AUSTIN, Texas – Master Sgt. Andrew Marmolejo has been a recruiter for the Texas Army National Guard for ten years; it’s a mission he believes in.

“It’s all about being able to help people,” said Marmolejo, “taking a 17-year-old kid, seeing him transition and being able to help him change his life.”

Marmolejo is the noncommissioned officer in charge of Texas Army National Guard’s Recruiting and Retention Battalion’s Recruiting Team 13 or Team Wolfpack.

The Wolfpack’s territory runs through Austin and into surrounding counties. From this area Marmolejo’s team is expected to recruit 96 soldiers in 2016. With 75 enlistments already processed Marmolejo expects to reach their goal by May. Most would be ready to rest, but Marmolejo says they will stay busy.

“We will continue to recruit and we will help with retention and transition,” he said.

The Recruiting and Retention Battalion mission is three-fold, said Lt. Col. August Murray, Recruiting and Retention Battalion commander, recruit the right people for the job, retain the best people for the job and to prevent losses.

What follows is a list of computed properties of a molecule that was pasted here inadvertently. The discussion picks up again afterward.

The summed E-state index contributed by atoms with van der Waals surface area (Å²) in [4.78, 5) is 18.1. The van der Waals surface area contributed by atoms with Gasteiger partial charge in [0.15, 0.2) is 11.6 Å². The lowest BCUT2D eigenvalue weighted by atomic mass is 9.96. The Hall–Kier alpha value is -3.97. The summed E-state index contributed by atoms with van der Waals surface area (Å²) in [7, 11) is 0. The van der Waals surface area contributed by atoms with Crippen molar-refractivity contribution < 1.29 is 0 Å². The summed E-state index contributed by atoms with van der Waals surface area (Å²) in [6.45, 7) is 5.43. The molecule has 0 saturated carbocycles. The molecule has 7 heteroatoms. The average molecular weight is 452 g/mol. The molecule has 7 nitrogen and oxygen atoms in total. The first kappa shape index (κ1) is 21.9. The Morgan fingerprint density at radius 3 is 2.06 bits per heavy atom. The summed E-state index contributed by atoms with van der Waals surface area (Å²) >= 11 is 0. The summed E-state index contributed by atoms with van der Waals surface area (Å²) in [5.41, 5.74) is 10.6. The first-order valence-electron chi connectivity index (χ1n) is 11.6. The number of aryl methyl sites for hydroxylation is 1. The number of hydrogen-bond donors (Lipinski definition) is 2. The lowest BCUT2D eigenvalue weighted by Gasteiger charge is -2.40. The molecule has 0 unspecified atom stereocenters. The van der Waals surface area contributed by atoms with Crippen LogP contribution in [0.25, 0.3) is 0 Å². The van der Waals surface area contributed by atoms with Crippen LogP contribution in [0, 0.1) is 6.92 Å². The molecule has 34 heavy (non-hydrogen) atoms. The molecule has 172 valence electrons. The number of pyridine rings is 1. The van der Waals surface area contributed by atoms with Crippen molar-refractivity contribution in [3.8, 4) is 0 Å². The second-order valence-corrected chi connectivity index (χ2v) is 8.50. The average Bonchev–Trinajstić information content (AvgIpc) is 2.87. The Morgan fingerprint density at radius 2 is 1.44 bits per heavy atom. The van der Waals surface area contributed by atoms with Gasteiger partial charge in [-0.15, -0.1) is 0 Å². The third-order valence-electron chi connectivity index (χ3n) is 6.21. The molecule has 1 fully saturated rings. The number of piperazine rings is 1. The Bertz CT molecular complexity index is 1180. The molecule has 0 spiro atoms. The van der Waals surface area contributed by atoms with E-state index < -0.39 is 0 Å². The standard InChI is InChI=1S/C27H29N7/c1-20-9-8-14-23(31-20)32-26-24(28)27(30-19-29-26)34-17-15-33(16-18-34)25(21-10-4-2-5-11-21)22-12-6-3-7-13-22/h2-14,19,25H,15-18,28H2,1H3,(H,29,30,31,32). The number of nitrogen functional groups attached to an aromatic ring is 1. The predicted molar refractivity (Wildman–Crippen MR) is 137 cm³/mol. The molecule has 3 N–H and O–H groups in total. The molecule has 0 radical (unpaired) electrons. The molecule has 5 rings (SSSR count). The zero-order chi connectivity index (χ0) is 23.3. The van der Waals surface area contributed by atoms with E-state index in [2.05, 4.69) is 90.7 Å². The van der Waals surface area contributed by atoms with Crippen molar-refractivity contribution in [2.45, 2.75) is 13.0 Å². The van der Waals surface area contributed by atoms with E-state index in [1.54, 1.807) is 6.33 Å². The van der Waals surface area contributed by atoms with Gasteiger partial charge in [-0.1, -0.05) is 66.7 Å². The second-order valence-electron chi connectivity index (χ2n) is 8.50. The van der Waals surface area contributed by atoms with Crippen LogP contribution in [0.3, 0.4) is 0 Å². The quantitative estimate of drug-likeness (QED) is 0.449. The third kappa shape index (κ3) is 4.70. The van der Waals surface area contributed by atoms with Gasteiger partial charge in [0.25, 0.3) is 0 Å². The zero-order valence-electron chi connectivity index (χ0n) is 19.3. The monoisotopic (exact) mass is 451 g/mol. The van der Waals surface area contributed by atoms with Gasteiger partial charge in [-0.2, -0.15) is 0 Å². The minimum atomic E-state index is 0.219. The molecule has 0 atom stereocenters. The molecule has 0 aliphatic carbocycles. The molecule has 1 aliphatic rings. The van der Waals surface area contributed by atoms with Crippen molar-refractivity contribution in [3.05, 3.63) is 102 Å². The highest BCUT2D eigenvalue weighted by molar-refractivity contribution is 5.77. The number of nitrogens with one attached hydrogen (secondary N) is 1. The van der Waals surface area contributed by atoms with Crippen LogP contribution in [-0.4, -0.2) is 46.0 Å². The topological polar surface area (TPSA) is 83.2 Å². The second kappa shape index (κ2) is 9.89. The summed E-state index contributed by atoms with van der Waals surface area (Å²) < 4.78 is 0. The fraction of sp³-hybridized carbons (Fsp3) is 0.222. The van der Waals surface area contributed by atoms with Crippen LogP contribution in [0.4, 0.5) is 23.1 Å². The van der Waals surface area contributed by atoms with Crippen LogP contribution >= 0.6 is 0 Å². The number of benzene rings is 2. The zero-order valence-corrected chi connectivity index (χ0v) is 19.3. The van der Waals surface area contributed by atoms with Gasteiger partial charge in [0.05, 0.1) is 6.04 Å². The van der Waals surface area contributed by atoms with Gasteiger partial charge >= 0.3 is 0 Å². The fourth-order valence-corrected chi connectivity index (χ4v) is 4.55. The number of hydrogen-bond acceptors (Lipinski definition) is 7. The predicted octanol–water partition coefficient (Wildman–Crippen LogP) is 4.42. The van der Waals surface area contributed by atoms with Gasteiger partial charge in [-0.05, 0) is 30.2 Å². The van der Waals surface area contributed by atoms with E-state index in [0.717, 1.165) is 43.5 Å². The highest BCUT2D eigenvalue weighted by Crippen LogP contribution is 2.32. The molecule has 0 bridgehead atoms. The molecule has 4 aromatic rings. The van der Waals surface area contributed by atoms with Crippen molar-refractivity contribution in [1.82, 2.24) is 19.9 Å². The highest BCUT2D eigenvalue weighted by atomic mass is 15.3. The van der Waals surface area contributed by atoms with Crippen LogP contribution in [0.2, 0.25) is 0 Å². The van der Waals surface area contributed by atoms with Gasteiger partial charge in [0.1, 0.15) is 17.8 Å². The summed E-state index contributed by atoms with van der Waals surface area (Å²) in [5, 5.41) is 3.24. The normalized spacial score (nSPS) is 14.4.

“What we do is of critical importance to our organization and our state,” said Murray. “It is vital that our communities and our units have all the soldiers they need when called upon to accomplish a mission.”

To better prepare recruits for their transition into the military and help promote success, the National Guard developed the Recruitment Sustainment Program, a program designed to introduce new service members to the military environment, and to ease their adjustment to basic training. 

From the time they join the National Guard, recruits begin training monthly with their recruiters and other new enlistees to practice basic military skills that will help them succeed at basic training and advanced individual training. Recruiters continue to mentor their recruits through this training and even bring them to their first drill with their Guard unit.